EDITORIAL: U.S. Nurses Are on the Front Line — Why Aren’t They Being Better Protected?

America’s nurses took to Capitol Hill earlier this week, led by the leaders of the unions representing 230,000 of their colleagues nationwide to send a message to Donald Trump, Congress and the health care system.

What did they say and why were they protesting?

“Our members are dying. We demand protections now!” they said.

As COVID-19 cases continue to skyrocket in the U.S., the nurses’ unions across the U.S. have ramped up efforts and joined forces, demanding hospitals and the government to immediately provide them with optimal personal protective equipment, including N95 respirators or higher. Their demands come at a time made even direr given the fact that nurses are now dying from the coronavirus.

The numbers reported continue to rise with an estimated 60 across the U.S. having already losing their lives but more are expected to succumb to the disease without changes.

They now wonder, “how many more nurses have to die before the richest country in the world will act to protect us, so we can protect our patients?” They further maintain that while they’re among those who stand on the front line, that they are now “bear[ing] the full brunt of a health care system rendered dysfunctional after relentless funding cuts for public health, while generating obscene profits for corporate interests.”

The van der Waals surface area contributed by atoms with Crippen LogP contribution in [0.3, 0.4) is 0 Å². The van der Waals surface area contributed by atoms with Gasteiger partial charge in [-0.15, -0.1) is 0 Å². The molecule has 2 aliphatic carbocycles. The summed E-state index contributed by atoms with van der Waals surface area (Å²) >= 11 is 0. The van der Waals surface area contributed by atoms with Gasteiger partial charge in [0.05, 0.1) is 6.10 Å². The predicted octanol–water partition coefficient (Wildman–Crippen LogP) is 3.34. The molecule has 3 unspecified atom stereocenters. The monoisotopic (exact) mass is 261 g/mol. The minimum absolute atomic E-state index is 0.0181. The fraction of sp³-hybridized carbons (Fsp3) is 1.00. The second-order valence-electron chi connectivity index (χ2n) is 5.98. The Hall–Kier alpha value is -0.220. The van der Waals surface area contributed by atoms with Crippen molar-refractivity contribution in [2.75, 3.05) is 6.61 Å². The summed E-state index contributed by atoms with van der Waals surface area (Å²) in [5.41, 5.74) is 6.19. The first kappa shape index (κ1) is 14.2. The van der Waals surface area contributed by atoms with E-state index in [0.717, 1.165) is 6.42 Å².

We stand behind our nurses who remain the nation’s largest health care professionals with 3.8 million registered nurses. In a few days, on May 6, America will celebrate National Nurses Day — an annual observance that will mark the beginning of National Nurses Week. Their leaders say they want — rather need — several things: safe nurse-to-patient staffing ratios; protections from an epidemic of violence; the power of their collective voice; and Medicare for all.

But more than that, they deserve to have their months-long demands to their employers and elected officials answered and fulfilled – to ensure safe workplaces that will protect nurses, their patients and the public, instead of sending nurses into battle – “to the front lines of the COVID-19 pandemic with bandanas, scarves and trash bags as protection.”

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